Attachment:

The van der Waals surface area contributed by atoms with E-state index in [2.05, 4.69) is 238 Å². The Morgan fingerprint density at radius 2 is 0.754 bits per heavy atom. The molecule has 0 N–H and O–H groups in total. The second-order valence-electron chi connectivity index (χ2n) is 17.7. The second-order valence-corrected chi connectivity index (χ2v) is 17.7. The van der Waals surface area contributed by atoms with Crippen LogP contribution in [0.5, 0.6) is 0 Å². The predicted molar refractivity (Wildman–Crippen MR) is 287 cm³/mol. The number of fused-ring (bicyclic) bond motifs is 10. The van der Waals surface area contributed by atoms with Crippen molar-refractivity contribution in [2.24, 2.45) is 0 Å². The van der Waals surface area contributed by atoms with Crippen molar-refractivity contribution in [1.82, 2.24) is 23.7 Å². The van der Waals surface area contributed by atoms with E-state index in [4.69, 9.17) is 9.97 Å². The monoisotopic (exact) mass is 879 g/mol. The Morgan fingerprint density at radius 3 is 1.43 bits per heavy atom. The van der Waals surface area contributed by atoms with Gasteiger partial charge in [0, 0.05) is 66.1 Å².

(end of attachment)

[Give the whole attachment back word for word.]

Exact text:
The van der Waals surface area contributed by atoms with E-state index in [2.05, 4.69) is 238 Å². The Morgan fingerprint density at radius 2 is 0.754 bits per heavy atom. The molecule has 0 N–H and O–H groups in total. The second-order valence-electron chi connectivity index (χ2n) is 17.7. The second-order valence-corrected chi connectivity index (χ2v) is 17.7. The van der Waals surface area contributed by atoms with Crippen LogP contribution in [0.5, 0.6) is 0 Å². The predicted molar refractivity (Wildman–Crippen MR) is 287 cm³/mol. The number of fused-ring (bicyclic) bond motifs is 10. The van der Waals surface area contributed by atoms with Crippen molar-refractivity contribution in [2.24, 2.45) is 0 Å². The van der Waals surface area contributed by atoms with Crippen molar-refractivity contribution in [1.82, 2.24) is 23.7 Å². The van der Waals surface area contributed by atoms with E-state index in [4.69, 9.17) is 9.97 Å². The monoisotopic (exact) mass is 879 g/mol. The Morgan fingerprint density at radius 3 is 1.43 bits per heavy atom. The van der Waals surface area contributed by atoms with Gasteiger partial charge in [0, 0.05) is 66.1 Å².